10 p.m. South on Main. $8 (cash only).

Anyone not too physically or emotionally wrecked by the Billy Joe Shaver show should look to South on Main afterward for a late-night bill featuring two of Little Rock's finest young bands. Newcomers Bad Match will play impassioned retro rock that sounds like Cat Power on caffeine, or like Adele if she weren't so British and wealthy and relatively comfortable. Front woman Sarah Stricklin made a guest mix for the Times last year that featured songs by Fiona Apple, Frank Ocean and Astrud Gilberto, alongside Bobby McFerrin's 1986 weirdo-sensual classic "Thinkin' About Your Body" — it's a lot like that. Opening the show will be Little Rock's The Coasts, whose 2014 debut LP "Racilia" made our top 10 local records of the year list. They make lavish, panoramic indie rock, well produced and fragile and likeable. WS



8 p.m. and 10:30 p.m., Revolution. $25.

Hannibal Buress has been an unremarkable high school football player, a Pita Pit employee and, briefly, homeless. He has been a writer on "Saturday Night Live," though virtually none of his sketches aired and he mostly just sat around and slept. He has been a sidekick on an absurdist late night show, "The Eric Andre Show," on which he rarely spoke but did all sorts of other things, like rap in costume as Morpheus from "The Matrix." He has been a rising comedian "to watch" for at least six years. He has released three highly acclaimed specials, is a regular guest star on Comedy Central's "Broad City" and, last year, very likely devastated Bill Cosby's legacy — deservedly, if probably unintentionally — with a joke that went viral and reignited the media's interested in several long-overlooked rape allegations. He is often described as "laconic." Or as Mike Birbiglia put it: "Hannibal has my favorite quality in a standup comedian, which is that he doesn't stress me out." This is maybe the best comedy show Little Rock will see this year, and, due to demand, Revolution has added a second, late-night show at 10:30 p.m. WS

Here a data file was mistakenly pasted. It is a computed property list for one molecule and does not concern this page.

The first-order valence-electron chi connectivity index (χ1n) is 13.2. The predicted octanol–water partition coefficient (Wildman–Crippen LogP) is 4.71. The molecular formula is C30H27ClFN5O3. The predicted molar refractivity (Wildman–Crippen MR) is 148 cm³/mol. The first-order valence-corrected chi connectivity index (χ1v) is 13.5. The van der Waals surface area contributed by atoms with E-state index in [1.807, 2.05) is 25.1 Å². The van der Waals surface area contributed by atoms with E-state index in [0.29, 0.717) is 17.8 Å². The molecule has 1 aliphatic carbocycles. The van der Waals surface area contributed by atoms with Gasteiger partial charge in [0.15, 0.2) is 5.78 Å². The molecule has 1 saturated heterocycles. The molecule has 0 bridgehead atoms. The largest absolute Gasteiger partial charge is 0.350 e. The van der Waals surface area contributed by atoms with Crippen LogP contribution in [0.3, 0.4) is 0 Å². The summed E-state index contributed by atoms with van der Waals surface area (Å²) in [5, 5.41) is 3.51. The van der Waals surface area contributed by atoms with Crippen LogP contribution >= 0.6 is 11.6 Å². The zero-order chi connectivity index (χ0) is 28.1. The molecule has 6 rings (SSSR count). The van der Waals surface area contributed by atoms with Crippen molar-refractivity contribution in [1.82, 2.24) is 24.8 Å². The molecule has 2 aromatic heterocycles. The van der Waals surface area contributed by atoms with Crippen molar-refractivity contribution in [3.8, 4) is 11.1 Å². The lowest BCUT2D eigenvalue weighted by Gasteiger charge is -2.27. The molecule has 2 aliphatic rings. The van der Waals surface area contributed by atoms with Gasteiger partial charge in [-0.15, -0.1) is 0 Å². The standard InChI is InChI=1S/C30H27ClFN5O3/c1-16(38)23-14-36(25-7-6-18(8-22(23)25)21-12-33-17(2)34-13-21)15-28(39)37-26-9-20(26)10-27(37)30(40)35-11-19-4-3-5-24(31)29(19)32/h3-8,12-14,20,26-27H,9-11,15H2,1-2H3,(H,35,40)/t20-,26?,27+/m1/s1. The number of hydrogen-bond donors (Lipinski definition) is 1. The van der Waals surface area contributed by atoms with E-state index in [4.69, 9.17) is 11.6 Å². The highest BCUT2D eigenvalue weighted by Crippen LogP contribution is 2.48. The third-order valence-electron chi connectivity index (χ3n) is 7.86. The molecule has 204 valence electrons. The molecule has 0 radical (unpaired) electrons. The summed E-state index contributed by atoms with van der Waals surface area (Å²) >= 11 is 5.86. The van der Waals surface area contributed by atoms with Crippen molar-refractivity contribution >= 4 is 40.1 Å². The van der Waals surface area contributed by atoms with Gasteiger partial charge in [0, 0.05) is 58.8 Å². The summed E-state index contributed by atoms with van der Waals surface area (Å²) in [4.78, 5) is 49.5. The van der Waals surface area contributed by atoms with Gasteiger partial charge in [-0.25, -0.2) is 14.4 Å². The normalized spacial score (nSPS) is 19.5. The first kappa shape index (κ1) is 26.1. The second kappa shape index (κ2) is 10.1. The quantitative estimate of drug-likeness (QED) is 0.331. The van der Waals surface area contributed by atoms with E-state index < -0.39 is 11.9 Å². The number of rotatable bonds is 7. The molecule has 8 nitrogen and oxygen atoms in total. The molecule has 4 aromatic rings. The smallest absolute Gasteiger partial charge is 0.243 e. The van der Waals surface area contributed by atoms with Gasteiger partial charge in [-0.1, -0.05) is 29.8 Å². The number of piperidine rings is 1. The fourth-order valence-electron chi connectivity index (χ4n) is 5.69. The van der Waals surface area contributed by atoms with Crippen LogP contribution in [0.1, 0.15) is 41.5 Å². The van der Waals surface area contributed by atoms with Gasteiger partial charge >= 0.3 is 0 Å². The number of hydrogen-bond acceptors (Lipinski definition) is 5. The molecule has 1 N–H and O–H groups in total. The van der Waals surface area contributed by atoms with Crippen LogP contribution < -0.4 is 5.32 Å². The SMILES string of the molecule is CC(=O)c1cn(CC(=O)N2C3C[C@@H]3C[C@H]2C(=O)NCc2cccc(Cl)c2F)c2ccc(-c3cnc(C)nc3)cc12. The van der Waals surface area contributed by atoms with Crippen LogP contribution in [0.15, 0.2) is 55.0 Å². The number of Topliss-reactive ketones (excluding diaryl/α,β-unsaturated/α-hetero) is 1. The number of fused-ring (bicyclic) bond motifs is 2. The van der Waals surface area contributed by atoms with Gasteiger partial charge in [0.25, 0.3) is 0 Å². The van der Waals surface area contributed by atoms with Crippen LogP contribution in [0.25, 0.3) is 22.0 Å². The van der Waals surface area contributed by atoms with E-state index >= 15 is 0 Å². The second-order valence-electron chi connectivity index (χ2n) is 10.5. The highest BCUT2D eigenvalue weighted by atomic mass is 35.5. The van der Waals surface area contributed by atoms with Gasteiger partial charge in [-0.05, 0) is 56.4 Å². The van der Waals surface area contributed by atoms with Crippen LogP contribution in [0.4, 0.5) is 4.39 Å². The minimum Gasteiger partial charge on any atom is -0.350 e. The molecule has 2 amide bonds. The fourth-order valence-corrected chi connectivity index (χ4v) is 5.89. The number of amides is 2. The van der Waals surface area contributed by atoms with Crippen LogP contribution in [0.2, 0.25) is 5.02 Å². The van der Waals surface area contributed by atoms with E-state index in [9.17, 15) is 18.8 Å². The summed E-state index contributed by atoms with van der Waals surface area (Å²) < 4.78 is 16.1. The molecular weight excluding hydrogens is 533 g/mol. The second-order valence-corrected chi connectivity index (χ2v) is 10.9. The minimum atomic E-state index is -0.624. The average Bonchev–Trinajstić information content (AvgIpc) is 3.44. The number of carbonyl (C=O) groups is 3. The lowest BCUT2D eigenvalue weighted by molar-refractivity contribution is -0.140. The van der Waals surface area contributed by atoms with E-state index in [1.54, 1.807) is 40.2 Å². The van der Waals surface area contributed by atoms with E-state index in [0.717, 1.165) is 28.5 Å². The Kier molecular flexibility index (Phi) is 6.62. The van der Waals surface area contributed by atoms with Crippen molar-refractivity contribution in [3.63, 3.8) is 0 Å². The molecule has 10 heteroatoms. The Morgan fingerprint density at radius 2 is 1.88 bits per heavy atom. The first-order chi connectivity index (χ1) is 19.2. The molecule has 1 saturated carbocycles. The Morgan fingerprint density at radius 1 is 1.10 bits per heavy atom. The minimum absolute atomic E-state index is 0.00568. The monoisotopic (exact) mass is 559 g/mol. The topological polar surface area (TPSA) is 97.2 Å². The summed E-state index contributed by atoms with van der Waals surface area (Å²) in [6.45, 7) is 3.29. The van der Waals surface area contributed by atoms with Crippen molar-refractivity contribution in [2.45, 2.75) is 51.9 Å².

7:30 p.m. Juanita's. $30.

Country, rock, bluegrass, folk and now blues — Steve Earle has done it all since the release of his platinum-selling debut "Guitar Town" way back in 1986. Earle and his longtime backing band the Dukes roll into Juanita's Wednesday in support of "Terraplane," a rollicking homage to Texas-style blues that stays true to the style while still embodying the best of Earle's signature wit and grit. Earle's long career since his initial mainstream success has been a journey through the soul of American music — very few musicians could pull off the sort of genre-hopping that has marked his 21st century career. Expect a show with a little something for almost everyone. New York-based husband and wife duo the Mastersons (who played with Earle's band before going solo in 2012) open things up with an alt-country sound — just don't expect things to stay there. MR